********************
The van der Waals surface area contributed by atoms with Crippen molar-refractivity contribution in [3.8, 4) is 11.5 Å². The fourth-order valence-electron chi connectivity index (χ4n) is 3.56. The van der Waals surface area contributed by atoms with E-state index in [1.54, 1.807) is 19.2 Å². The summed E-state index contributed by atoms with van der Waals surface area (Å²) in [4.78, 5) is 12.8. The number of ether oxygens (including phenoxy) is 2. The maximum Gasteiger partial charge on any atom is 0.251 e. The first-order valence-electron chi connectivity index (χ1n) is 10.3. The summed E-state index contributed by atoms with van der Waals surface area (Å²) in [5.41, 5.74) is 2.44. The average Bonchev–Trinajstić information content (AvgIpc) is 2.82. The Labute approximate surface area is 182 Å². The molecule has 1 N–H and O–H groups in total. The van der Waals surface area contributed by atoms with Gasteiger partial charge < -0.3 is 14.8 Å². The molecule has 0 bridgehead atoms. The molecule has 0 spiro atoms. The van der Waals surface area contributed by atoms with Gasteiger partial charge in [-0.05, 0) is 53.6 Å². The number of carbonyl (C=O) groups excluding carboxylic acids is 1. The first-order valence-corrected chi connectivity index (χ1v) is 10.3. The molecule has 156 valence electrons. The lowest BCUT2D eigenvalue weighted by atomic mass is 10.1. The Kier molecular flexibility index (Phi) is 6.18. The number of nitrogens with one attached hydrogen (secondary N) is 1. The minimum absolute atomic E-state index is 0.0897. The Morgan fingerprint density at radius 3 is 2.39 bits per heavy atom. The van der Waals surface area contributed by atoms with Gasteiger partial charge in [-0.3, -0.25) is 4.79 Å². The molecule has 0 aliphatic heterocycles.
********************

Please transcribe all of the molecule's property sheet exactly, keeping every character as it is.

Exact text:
The van der Waals surface area contributed by atoms with Crippen molar-refractivity contribution in [3.8, 4) is 11.5 Å². The fourth-order valence-electron chi connectivity index (χ4n) is 3.56. The van der Waals surface area contributed by atoms with E-state index in [1.54, 1.807) is 19.2 Å². The summed E-state index contributed by atoms with van der Waals surface area (Å²) in [4.78, 5) is 12.8. The number of ether oxygens (including phenoxy) is 2. The maximum Gasteiger partial charge on any atom is 0.251 e. The first-order valence-electron chi connectivity index (χ1n) is 10.3. The summed E-state index contributed by atoms with van der Waals surface area (Å²) in [5.41, 5.74) is 2.44. The average Bonchev–Trinajstić information content (AvgIpc) is 2.82. The Labute approximate surface area is 182 Å². The molecule has 1 N–H and O–H groups in total. The van der Waals surface area contributed by atoms with Gasteiger partial charge < -0.3 is 14.8 Å². The molecule has 0 bridgehead atoms. The molecule has 0 spiro atoms. The van der Waals surface area contributed by atoms with Gasteiger partial charge in [-0.05, 0) is 53.6 Å². The number of carbonyl (C=O) groups excluding carboxylic acids is 1. The first-order valence-corrected chi connectivity index (χ1v) is 10.3. The molecule has 156 valence electrons. The lowest BCUT2D eigenvalue weighted by atomic mass is 10.1. The Kier molecular flexibility index (Phi) is 6.18. The number of nitrogens with one attached hydrogen (secondary N) is 1. The minimum absolute atomic E-state index is 0.0897. The Morgan fingerprint density at radius 3 is 2.39 bits per heavy atom. The van der Waals surface area contributed by atoms with Gasteiger partial charge in [-0.3, -0.25) is 4.79 Å². The molecule has 0 aliphatic heterocycles.